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Planning on buying a new home? Here’s what you need to budget for

Purchasing a new home is undoubtedly an exciting decision, but it is also an extremely emotional one. A home is where family traditions are brought to life and where lifelong memories are made. However, in addition to the immense pride that comes with having a place to call your own, comes the heavy costs that tend to come along with purchasing your new place, which you may not even be aware of.

When purchasing property, it is important to look beyond just the purchase price — there are a number of other costs that should be included into your budget when you plan on purchasing property. This article sets out to briefly make the reader aware of these costs.

Transferring Attorney Fee

Upon conclusion of the sale agreement, the seller must appoint a transferring attorney, the fee of which is covered by the purchaser. The transferring attorney charges a fee for his professional services calculated in accordance with the prescribed tariff provided for by the Legal Practice Council. In addition to the general fee charged by the transferring attorney, they will also charge a fee for transfer duty and deeds office fees which is also covered by the purchaser.

Property Search Fee

The transferring attorney is also responsible for  carrying out a deeds search. The purpose of the deeds search is to ensure that there are no existing conditions in the title deed that can preclude the transaction from proceeding. The costs of a deeds search range from R75.00 to R200.00 inclusive of VAT.

Rates Clearance Fees

The transferring attorney also obtains a Rates Clearance Certificate from the local Municipality. This certificate verifies that there are no outstanding rates and taxes due by the seller, and as such, the Municipality only issues a Rates Clearance Certificate once all outstanding rates are paid. The cost for a Rates and Clearance Certificate currently stand at R165.00, depending on the Municipality. This cost is payable by the purchaser, who is also responsible for paying all rates and taxes 4 months in advance before the registration of the property can take place.

Transfer Duty

Transfer duty is a tax levied by SARS and is payable by the purchaser. The South African government establishes the scale at which transfer duty can be calculated. The scale can be accessed by clicking on the following link https://www.sars.gov.za/tax-rates/transfer-duty/.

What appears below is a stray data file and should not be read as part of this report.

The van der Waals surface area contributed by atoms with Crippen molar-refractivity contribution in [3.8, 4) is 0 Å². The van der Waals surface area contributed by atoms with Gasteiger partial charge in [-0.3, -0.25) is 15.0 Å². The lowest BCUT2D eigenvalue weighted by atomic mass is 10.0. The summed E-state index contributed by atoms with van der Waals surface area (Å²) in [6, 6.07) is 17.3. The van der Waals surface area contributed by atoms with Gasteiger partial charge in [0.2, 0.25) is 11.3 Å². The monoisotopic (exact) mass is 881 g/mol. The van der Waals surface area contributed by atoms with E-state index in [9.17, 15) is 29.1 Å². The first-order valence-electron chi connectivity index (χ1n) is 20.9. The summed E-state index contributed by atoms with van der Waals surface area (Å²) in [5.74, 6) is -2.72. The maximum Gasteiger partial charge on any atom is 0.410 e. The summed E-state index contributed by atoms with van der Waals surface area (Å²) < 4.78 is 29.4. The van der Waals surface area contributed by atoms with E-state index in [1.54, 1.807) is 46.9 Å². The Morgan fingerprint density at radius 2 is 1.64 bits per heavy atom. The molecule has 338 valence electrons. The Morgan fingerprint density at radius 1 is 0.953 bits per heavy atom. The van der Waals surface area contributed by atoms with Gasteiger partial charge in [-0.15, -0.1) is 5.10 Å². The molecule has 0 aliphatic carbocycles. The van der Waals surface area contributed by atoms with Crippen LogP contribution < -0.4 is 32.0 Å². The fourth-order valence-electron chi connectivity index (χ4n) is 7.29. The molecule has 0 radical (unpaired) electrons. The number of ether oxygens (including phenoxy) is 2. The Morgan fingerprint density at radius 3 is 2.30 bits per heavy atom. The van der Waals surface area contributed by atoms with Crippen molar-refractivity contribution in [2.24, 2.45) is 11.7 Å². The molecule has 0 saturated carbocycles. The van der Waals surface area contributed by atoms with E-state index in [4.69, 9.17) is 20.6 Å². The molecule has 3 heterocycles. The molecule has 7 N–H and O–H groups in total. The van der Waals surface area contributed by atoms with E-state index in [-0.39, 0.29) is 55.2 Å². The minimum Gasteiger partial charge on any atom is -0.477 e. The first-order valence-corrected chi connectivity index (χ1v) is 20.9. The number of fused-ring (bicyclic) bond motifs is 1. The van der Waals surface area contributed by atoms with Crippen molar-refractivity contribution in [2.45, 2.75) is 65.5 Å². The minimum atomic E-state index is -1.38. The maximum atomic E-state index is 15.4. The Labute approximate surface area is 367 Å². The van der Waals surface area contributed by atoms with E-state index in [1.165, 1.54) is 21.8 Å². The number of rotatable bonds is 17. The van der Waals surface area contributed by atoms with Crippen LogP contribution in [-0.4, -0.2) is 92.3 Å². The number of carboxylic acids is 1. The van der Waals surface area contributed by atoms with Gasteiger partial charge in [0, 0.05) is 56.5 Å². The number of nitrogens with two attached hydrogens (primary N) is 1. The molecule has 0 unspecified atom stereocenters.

Deeds Office Fees

The Deeds Office charges a fee for the registration of every transaction. This fee is collected by the transferring attorney from the buyer and paid to the Deeds Office upon registration. The Deeds Office fee for transferring a property is charged on a sliding scale in accordance with the purchase price of the property. The sliding scale works as follows:

Purchase Price: Deeds Office Fee:
R150 000 or less R70.00
More than R150 000 up to and inclusive of R300 000 R350.00
More than R300 000 up to and inclusive of R500 000 R550.00
More than R500 000 up to and inclusive of R1 000 000 R650.00
More than R1 000 000 up to and inclusive of R2 000 000 R850.00
More than R3 000 000 up to and inclusive of R5 000 000 R1050.00
Over R5 000 000 R1250.00

Lastly, it is important to note that a sale agreement will often contain a clause stipulating that “all risks and benefits in the property will pass to purchaser upon registration in the Deeds Office”. The consequence of this clause is that the purchaser will become liable for all expenses in respect of the property. Such expenses include municipal rates and taxes levied on the property.

In light of the above, it is clear that there exists quite a number of hidden costs in purchasing a property. It is therefore imperative for any prospective purchaser to familiarise themselves with these costs to enable them to effectively budget for their dream home.

This article is a general information sheet and should not be used or relied on as legal or other professional advice. No liability can be accepted for any errors or omissions nor for any loss or damage arising from reliance upon any information herein. Always contact your adviser for specific and detailed advice. Errors and omissions excepted (E&OE).

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